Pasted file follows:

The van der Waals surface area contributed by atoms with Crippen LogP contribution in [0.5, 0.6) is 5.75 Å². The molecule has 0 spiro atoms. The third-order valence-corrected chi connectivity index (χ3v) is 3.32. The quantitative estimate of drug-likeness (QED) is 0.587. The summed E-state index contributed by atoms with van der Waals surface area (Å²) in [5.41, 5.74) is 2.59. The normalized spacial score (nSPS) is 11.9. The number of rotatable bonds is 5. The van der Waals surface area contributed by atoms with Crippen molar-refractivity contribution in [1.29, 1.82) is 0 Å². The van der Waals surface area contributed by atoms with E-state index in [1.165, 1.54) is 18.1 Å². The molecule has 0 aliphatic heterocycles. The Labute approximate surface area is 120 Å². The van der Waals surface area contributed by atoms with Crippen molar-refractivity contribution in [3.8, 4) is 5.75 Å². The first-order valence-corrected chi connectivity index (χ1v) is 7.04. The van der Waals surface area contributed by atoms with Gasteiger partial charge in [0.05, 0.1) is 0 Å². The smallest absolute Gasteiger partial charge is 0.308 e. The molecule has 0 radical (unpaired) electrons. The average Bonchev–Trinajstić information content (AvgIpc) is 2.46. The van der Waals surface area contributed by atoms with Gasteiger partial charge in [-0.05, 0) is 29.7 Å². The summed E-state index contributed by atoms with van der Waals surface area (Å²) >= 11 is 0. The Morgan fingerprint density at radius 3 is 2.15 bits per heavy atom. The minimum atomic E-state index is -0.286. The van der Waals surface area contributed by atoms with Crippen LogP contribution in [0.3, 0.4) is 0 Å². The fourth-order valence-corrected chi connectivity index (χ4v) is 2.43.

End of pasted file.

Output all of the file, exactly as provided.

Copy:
The van der Waals surface area contributed by atoms with Crippen LogP contribution in [0.5, 0.6) is 5.75 Å². The molecule has 0 spiro atoms. The third-order valence-corrected chi connectivity index (χ3v) is 3.32. The quantitative estimate of drug-likeness (QED) is 0.587. The summed E-state index contributed by atoms with van der Waals surface area (Å²) in [5.41, 5.74) is 2.59. The normalized spacial score (nSPS) is 11.9. The number of rotatable bonds is 5. The van der Waals surface area contributed by atoms with Crippen molar-refractivity contribution in [1.29, 1.82) is 0 Å². The van der Waals surface area contributed by atoms with E-state index in [1.165, 1.54) is 18.1 Å². The molecule has 0 aliphatic heterocycles. The Labute approximate surface area is 120 Å². The van der Waals surface area contributed by atoms with Crippen molar-refractivity contribution in [3.8, 4) is 5.75 Å². The first-order valence-corrected chi connectivity index (χ1v) is 7.04. The van der Waals surface area contributed by atoms with Gasteiger partial charge in [0.05, 0.1) is 0 Å². The smallest absolute Gasteiger partial charge is 0.308 e. The molecule has 0 radical (unpaired) electrons. The average Bonchev–Trinajstić information content (AvgIpc) is 2.46. The van der Waals surface area contributed by atoms with Gasteiger partial charge in [-0.05, 0) is 29.7 Å². The summed E-state index contributed by atoms with van der Waals surface area (Å²) >= 11 is 0. The Morgan fingerprint density at radius 3 is 2.15 bits per heavy atom. The minimum atomic E-state index is -0.286. The van der Waals surface area contributed by atoms with Crippen LogP contribution in [0.3, 0.4) is 0 Å². The fourth-order valence-corrected chi connectivity index (χ4v) is 2.43.